Friday, July 13, 2001

Jobs-for-youth promise not kept, protesters say

By Kevin Aldridge
The Cincinnati Enquirer

        Confusion and frustration over the much-publicized 3,000 summer jobs promised to Cincinnati youths in the wake of April's civil unrest led to a protest Thursday in front of the Urban League of Greater Cincinnati.

        More than 3,000 youths who attended a job fair in May applied for one of those jobs. Two months later, almost half are still waiting to be employed.

        At a news conference, a group of English Woods residents said city and business leaders made unrealistic promises to children and their parents after the uprisings that followed the April 7 police shooting death of Timothy Thomas.

        “Somebody needs to be accountable to our children and let us know where the jobs are and why these kids haven't been placed in them,” said Marcia Ma'Ree Battle, vice president of the English Woods Civic Association Community Council.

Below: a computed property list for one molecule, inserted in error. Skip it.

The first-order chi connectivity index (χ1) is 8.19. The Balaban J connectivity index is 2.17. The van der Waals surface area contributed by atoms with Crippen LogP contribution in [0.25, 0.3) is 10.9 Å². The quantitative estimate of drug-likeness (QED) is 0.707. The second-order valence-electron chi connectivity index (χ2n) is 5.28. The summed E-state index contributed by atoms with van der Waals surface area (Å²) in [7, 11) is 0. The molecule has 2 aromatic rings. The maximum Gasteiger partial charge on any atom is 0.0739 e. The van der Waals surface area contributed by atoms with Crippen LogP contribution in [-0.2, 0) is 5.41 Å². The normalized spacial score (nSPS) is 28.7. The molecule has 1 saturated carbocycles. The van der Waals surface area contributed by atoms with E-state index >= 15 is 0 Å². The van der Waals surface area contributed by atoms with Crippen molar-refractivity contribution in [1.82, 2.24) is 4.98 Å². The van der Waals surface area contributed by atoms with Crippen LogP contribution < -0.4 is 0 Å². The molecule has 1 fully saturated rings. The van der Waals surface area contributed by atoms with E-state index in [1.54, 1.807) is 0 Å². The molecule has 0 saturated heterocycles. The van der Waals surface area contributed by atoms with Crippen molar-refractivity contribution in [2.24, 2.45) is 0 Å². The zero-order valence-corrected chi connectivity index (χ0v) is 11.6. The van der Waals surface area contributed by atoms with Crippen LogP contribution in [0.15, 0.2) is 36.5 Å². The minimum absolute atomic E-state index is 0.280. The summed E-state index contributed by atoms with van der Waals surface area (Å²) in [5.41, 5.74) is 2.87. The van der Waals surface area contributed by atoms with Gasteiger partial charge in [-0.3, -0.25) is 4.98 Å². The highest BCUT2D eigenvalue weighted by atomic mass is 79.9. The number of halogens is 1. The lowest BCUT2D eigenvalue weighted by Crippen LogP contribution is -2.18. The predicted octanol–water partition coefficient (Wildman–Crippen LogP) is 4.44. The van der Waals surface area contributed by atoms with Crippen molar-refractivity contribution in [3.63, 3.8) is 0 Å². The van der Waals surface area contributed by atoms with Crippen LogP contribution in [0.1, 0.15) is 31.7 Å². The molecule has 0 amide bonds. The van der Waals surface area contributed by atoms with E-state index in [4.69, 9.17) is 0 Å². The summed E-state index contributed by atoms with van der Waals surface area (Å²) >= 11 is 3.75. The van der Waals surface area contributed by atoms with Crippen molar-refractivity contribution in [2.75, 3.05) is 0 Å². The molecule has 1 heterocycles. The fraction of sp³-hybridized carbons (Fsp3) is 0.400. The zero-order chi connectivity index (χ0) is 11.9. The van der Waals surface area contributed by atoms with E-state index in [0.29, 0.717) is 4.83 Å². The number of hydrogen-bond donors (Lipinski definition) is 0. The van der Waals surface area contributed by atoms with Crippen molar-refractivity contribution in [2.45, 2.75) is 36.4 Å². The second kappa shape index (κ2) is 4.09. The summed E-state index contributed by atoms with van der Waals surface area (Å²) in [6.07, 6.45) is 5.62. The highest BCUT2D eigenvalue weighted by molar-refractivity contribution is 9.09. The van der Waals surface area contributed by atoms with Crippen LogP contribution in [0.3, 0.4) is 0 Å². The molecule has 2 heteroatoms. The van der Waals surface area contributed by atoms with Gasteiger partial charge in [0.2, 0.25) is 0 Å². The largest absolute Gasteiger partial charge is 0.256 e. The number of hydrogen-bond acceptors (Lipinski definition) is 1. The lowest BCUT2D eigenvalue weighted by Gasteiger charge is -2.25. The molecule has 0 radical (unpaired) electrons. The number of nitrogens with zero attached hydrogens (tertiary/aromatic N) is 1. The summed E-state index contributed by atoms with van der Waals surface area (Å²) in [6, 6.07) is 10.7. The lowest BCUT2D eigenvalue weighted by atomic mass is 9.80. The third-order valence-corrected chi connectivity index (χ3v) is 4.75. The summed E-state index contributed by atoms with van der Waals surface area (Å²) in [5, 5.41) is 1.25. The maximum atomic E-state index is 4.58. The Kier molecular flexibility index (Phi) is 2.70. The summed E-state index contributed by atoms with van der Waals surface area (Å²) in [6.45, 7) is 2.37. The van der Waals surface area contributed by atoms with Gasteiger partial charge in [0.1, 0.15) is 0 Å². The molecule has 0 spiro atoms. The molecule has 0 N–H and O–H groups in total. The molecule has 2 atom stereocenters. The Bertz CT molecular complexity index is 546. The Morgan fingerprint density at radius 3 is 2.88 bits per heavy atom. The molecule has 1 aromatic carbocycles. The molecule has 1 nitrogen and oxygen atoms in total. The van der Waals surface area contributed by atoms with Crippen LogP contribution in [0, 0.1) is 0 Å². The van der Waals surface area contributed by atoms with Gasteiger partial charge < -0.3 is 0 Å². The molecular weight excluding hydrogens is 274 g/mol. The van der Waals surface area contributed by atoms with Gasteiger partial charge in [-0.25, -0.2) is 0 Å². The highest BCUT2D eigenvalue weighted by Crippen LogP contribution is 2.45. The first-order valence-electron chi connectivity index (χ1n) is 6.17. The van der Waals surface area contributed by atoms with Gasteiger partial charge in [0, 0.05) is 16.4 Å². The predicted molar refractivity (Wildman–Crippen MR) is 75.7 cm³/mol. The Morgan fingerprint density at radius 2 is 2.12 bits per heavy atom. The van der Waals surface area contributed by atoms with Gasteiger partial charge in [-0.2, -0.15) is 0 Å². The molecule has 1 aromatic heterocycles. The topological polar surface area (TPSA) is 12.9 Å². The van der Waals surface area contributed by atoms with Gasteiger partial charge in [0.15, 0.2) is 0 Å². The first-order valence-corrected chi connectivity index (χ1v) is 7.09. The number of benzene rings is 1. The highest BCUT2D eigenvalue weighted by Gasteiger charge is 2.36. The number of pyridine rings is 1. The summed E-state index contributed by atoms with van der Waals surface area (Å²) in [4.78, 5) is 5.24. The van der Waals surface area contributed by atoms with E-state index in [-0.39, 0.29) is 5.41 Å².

Henderson Kirkland, a Westwood resident, said many youths were depending on those jobs for work experience and to help pay for school clothes and supplies.

        “Was this just a Band-Aid to pacify us in response to the uprising?” Mr. Kirkland said.

        Job program officials said they're hustling to meet the lofty goal of a hastily organized initiative. They say the jobs are there, but not enough staffing and too much red tape have hindered the process. The $2.2 million program is subsidized from taxpayers and private companies.

        The Urban League and the Hamilton County-Cincinnati Community Action Agency (CAA) — two of several agencies working to place youths at job sites — said they have combined to assign jobs to more than 1,500 youths since the program began.

        “This is a lot more complicated than just lining kids up, giving them a slip of paper and saying, "Go to work,'” said Gwen Robinson, executive director of CAA. “You have to match kids up with a job that they want that fits their skills and transportation needs.”

        Ms. Robinson said the CAA alone has placed about 800 youths at 75 job sites across Greater Cincinnati.

        Job program officials say they intend to make more information available today on the program's success rate.


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